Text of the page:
Identification of brassinosteroid genes in Brachypodium distachyon

Cited 13 time in Web of Science Cited 13 time in Scopus
Corvalán, Claudia; Choe, Sunghwa
Issue Date
BioMed Central
BMC Plant Biology, 17(1):5
BIN2Brachypodium distachyonBrassinosteroidsBRI1DWF4MonocotsPropiconazole
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Brassinosteroids (BRs) are steroidal phytohormones that are involved in diverse physiological processes and affect many important traits, such as plant stature, stress tolerance, leaf angle, fertility, and grain filling. BR signaling and biosynthetic pathways have been studied in various plants, such as the model dicot Arabidopsis thaliana; however, relatively little is known about these pathways in monocots.

To characterize BR-related processes in the model grass Brachypodium distachyon, we studied the response of these plants to the specific BR biosynthesis inhibitor, propiconazole (Pcz). We found that treatments with Pcz produced a dwarf phenotype in B. distachyon seedlings, similar to that observed in Pcz-treated Arabidopsis plants and in characterized BR-deficient mutants. Through bioinformatics analysis, we identified a list of putative homologs of genes known to be involved in BR biosynthesis and signaling in Arabidopsis, such as DWF4, BR6OX2, CPD, BRI1, and BIN2. Evaluating the response of these genes to Pcz treatments revealed that candidates for BdDWF4, BR6OX2 and, CPD were under feedback regulation. In addition, Arabidopsis plants heterologously expressing BdDWF4 displayed tall statures and elongated petioles, as would be expected in plants with elevated levels of BRs. Moreover, heterologous expression of BdBIN2 in Arabidopsis resulted in dwarfism, suggesting that BdBIN2 functions as a negative regulator of BR signaling. However, the dwarf phenotypes of Arabidopsis bri1-5, a weak BRI1 mutant allele, were not complemented by overexpression of BdBRI1, indicating that BdBRI1 and BRI1 are not functionally equivalent.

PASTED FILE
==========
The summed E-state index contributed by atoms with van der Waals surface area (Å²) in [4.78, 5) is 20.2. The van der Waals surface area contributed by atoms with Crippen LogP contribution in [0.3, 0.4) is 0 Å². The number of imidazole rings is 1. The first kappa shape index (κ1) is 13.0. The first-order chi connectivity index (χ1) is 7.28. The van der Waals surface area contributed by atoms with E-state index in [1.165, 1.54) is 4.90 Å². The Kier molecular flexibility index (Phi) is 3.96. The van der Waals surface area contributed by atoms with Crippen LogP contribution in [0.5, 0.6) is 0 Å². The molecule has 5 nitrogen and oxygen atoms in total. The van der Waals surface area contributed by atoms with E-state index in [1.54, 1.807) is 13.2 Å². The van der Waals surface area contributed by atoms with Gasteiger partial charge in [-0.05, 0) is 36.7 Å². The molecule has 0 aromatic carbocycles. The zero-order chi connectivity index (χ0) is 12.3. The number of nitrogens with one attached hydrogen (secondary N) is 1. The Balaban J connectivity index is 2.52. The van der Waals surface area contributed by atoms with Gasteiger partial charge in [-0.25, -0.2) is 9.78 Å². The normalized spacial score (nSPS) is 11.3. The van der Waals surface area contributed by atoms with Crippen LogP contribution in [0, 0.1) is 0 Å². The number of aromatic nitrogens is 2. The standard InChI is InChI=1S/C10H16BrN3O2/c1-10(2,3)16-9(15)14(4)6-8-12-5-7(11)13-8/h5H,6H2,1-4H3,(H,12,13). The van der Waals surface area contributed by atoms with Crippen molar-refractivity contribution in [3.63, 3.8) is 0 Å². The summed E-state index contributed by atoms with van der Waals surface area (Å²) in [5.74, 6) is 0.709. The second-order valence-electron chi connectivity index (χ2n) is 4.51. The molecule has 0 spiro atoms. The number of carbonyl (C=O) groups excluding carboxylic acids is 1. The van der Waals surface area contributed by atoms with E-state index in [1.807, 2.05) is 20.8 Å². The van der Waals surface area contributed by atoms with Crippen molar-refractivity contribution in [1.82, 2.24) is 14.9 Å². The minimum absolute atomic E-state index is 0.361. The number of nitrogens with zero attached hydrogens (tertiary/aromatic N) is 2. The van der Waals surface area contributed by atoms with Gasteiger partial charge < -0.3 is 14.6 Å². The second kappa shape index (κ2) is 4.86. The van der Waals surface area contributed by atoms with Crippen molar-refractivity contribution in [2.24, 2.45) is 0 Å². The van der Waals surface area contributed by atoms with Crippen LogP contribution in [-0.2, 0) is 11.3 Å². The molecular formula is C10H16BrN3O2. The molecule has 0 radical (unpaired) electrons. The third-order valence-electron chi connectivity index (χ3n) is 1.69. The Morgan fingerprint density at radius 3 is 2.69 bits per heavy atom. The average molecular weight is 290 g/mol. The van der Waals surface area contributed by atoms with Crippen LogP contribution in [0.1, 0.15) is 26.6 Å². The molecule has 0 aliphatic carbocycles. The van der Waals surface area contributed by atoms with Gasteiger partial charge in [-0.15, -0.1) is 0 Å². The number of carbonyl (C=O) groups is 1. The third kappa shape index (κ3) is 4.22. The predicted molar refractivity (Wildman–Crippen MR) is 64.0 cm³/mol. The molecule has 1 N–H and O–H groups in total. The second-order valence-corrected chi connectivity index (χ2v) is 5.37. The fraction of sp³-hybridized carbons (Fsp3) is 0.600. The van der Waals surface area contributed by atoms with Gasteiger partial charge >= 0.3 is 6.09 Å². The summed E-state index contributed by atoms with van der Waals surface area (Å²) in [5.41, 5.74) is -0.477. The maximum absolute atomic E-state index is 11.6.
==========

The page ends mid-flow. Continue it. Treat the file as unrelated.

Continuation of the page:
We identified components of the BR biosynthetic and signaling pathways in Brachypodium, and provided examples of both similarities and differences in the BR biology of these two plants. Our results suggest a framework for understanding BR biology in monocot crop plants such as Zea mays (maize) and Oryza sativa (rice).
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